John Marshall's tenure as chief justice of the United States will be the topic of a May 16 public lecture by award-winning author and historian Kent Newmyer May 16, 4:30 p.m., at University of Richmond, Weinstein Hall, Brown-Alley Room.

Newmyer, a professor of law and history at the University of Connecticut School of Law, will speak on "The Lost World of John Marshall," focusing on 1803–07, when Marshall led the federal judiciary and especially the Supreme Court through landmark cases such as Marbury v. Madison and the Burr treason trial.

The program and is free and open to the public, but advance online registration is requested at jepson.richmond.edu/marshall.

Newmyer's new book, "The Treason Trial of Aaron Burr: Law, Politics, and the Character Wars of the New Nation," will be available for purchase at the lecture. His other books include "The Supreme Court under Marshall and Taney," "John Marshall and the Heroic Age of the Supreme Court" and "Supreme Court Justice Joseph Story: Statesman of the Old Republic," which won the Littleton-Griswold Award from the American Historical Association in 1985.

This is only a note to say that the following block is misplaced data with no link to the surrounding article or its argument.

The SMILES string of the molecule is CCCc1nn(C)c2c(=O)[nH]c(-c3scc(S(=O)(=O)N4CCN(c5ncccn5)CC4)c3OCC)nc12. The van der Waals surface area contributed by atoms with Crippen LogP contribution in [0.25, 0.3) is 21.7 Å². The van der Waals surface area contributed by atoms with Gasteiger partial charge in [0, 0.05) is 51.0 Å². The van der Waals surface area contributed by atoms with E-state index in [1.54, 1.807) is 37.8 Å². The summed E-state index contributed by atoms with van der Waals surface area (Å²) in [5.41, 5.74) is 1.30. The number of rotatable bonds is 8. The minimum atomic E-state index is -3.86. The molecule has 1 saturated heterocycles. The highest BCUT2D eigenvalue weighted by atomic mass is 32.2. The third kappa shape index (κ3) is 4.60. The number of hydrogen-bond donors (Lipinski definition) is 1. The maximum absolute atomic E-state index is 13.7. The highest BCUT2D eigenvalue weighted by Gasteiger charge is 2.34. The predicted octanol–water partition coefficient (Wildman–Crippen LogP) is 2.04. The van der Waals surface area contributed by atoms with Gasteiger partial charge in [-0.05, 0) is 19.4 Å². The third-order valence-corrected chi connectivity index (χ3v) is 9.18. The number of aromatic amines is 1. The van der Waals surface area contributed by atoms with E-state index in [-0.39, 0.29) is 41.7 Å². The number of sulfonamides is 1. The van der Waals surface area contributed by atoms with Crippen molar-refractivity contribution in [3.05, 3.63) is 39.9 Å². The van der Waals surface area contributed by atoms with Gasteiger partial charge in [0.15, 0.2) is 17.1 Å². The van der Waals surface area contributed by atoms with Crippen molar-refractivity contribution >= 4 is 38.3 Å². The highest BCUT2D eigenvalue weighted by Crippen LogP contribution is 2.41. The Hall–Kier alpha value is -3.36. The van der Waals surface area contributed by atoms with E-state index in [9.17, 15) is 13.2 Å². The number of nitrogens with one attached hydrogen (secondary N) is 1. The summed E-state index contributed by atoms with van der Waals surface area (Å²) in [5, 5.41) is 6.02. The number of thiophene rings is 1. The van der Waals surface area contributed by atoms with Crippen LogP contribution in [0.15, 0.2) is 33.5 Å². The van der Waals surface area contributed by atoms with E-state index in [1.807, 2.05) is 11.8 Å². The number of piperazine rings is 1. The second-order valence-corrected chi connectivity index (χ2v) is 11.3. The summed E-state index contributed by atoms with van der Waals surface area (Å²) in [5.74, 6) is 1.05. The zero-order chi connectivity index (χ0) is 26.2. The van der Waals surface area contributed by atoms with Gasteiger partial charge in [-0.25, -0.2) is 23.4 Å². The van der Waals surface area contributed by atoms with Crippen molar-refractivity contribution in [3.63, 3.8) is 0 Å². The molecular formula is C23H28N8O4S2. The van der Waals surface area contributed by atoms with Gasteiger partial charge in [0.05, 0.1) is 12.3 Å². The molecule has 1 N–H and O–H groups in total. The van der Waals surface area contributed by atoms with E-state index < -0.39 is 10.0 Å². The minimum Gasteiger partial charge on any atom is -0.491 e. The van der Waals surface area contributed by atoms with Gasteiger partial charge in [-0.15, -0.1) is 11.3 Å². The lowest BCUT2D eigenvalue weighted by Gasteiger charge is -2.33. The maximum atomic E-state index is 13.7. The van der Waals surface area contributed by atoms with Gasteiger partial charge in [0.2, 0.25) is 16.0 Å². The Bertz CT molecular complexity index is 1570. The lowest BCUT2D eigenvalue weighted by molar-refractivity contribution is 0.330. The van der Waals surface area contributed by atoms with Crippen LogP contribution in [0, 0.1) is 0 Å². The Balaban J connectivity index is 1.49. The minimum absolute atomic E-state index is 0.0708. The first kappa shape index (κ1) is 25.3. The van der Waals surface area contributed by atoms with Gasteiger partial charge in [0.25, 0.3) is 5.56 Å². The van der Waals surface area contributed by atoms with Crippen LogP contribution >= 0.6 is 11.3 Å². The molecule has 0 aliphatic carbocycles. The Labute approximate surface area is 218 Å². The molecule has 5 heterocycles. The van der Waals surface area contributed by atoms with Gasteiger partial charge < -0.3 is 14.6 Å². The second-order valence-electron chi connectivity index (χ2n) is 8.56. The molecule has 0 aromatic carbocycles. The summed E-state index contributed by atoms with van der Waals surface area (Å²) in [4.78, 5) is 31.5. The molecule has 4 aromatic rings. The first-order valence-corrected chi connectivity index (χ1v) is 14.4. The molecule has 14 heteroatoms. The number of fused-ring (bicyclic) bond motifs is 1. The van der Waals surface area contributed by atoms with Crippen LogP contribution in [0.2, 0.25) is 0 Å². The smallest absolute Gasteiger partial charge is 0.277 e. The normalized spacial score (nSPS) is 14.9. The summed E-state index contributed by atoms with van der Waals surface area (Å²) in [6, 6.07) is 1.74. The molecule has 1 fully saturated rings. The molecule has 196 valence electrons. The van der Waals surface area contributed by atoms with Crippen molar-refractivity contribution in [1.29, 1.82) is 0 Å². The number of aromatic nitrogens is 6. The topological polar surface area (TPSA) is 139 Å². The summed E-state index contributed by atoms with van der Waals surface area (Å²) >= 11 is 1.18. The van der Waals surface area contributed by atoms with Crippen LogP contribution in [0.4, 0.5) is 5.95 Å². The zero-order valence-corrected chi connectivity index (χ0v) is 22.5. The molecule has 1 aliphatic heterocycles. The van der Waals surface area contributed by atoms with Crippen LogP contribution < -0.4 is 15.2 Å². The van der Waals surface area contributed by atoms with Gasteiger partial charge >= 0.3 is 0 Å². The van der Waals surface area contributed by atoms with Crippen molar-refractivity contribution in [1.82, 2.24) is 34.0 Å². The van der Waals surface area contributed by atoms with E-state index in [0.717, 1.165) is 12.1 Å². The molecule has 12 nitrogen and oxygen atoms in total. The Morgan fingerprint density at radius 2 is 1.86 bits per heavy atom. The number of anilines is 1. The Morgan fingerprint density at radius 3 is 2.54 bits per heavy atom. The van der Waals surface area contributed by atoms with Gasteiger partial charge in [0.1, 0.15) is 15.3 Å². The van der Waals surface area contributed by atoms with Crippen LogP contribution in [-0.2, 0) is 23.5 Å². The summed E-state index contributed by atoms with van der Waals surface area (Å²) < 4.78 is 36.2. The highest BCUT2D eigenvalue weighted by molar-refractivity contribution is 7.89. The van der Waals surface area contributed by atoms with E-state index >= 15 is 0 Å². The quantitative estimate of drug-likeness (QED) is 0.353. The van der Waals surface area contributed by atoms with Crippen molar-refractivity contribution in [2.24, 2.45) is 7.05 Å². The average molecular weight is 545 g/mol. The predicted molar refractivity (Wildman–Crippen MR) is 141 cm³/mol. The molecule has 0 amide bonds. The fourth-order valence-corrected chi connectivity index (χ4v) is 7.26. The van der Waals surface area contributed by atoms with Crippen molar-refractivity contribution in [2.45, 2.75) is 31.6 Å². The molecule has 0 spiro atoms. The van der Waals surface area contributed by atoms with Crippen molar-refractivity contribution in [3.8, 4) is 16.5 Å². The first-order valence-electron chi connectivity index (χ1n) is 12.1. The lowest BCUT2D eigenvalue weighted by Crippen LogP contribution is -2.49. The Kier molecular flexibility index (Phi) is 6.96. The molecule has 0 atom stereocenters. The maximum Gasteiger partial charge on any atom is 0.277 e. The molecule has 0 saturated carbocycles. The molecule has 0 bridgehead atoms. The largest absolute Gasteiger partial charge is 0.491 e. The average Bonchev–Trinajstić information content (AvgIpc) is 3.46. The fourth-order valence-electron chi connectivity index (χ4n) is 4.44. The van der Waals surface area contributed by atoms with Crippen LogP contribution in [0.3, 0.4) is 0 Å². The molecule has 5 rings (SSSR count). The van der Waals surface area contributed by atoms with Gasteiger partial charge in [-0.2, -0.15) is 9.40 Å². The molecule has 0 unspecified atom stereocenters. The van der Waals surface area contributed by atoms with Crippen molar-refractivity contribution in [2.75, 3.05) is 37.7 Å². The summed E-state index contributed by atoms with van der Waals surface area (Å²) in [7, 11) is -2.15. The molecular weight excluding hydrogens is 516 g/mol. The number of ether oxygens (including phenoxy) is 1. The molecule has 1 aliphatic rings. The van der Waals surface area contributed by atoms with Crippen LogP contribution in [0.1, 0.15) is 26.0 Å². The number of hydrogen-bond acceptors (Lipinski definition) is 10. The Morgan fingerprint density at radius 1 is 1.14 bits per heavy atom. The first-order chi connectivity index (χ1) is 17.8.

The annual Marshall Center Lecture Series hosts experts in the fields of constitutionalism, politics, political economy and ethical reasoning. For more information, email the center's directors, Gary McDowell (gmcdowel@richmond.edu) and Terry Price (tprice@richmond.edu), or call 804-289-8008.